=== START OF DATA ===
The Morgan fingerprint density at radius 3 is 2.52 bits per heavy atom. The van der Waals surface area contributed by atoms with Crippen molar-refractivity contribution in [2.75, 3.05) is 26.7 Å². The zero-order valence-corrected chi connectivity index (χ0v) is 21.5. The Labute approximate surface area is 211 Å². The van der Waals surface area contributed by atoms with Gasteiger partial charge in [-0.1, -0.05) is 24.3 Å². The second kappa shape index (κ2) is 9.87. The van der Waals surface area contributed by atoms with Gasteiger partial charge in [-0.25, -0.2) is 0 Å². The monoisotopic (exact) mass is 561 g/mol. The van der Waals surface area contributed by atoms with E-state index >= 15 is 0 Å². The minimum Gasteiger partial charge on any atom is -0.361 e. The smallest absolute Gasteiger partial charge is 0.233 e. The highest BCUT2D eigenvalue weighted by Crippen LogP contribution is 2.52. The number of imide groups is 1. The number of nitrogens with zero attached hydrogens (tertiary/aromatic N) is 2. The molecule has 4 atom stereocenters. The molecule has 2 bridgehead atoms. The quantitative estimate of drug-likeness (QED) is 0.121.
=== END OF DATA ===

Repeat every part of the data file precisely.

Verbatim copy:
The Morgan fingerprint density at radius 3 is 2.52 bits per heavy atom. The van der Waals surface area contributed by atoms with Crippen molar-refractivity contribution in [2.75, 3.05) is 26.7 Å². The zero-order valence-corrected chi connectivity index (χ0v) is 21.5. The Labute approximate surface area is 211 Å². The van der Waals surface area contributed by atoms with Gasteiger partial charge in [-0.1, -0.05) is 24.3 Å². The second kappa shape index (κ2) is 9.87. The van der Waals surface area contributed by atoms with Gasteiger partial charge in [-0.25, -0.2) is 0 Å². The monoisotopic (exact) mass is 561 g/mol. The van der Waals surface area contributed by atoms with E-state index >= 15 is 0 Å². The minimum Gasteiger partial charge on any atom is -0.361 e. The smallest absolute Gasteiger partial charge is 0.233 e. The highest BCUT2D eigenvalue weighted by Crippen LogP contribution is 2.52. The number of imide groups is 1. The number of nitrogens with zero attached hydrogens (tertiary/aromatic N) is 2. The molecule has 4 atom stereocenters. The molecule has 2 bridgehead atoms. The quantitative estimate of drug-likeness (QED) is 0.121.